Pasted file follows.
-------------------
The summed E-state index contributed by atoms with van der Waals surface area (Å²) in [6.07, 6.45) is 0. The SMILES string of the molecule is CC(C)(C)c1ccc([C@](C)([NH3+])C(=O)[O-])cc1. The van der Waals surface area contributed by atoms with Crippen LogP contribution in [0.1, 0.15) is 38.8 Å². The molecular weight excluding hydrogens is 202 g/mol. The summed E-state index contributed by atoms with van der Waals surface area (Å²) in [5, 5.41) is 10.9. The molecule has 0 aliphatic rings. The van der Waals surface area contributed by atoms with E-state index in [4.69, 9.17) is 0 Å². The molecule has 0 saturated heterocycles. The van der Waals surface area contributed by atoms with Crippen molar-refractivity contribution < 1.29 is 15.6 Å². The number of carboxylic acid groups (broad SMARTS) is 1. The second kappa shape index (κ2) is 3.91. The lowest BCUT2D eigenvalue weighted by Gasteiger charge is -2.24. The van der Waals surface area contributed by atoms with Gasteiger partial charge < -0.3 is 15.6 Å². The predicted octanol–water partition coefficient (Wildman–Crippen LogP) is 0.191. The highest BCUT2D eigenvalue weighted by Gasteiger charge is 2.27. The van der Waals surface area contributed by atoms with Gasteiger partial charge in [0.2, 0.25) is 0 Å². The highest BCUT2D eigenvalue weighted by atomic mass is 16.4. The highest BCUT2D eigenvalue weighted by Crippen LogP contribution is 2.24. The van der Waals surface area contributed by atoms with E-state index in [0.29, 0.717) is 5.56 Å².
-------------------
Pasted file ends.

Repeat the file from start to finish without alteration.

The summed E-state index contributed by atoms with van der Waals surface area (Å²) in [6.07, 6.45) is 0. The SMILES string of the molecule is CC(C)(C)c1ccc([C@](C)([NH3+])C(=O)[O-])cc1. The van der Waals surface area contributed by atoms with Crippen LogP contribution in [0.1, 0.15) is 38.8 Å². The molecular weight excluding hydrogens is 202 g/mol. The summed E-state index contributed by atoms with van der Waals surface area (Å²) in [5, 5.41) is 10.9. The molecule has 0 aliphatic rings. The van der Waals surface area contributed by atoms with E-state index in [4.69, 9.17) is 0 Å². The molecule has 0 saturated heterocycles. The van der Waals surface area contributed by atoms with Crippen molar-refractivity contribution < 1.29 is 15.6 Å². The number of carboxylic acid groups (broad SMARTS) is 1. The second kappa shape index (κ2) is 3.91. The lowest BCUT2D eigenvalue weighted by Gasteiger charge is -2.24. The van der Waals surface area contributed by atoms with Gasteiger partial charge < -0.3 is 15.6 Å². The predicted octanol–water partition coefficient (Wildman–Crippen LogP) is 0.191. The highest BCUT2D eigenvalue weighted by Gasteiger charge is 2.27. The van der Waals surface area contributed by atoms with Gasteiger partial charge in [0.2, 0.25) is 0 Å². The highest BCUT2D eigenvalue weighted by atomic mass is 16.4. The highest BCUT2D eigenvalue weighted by Crippen LogP contribution is 2.24. The van der Waals surface area contributed by atoms with E-state index in [0.29, 0.717) is 5.56 Å².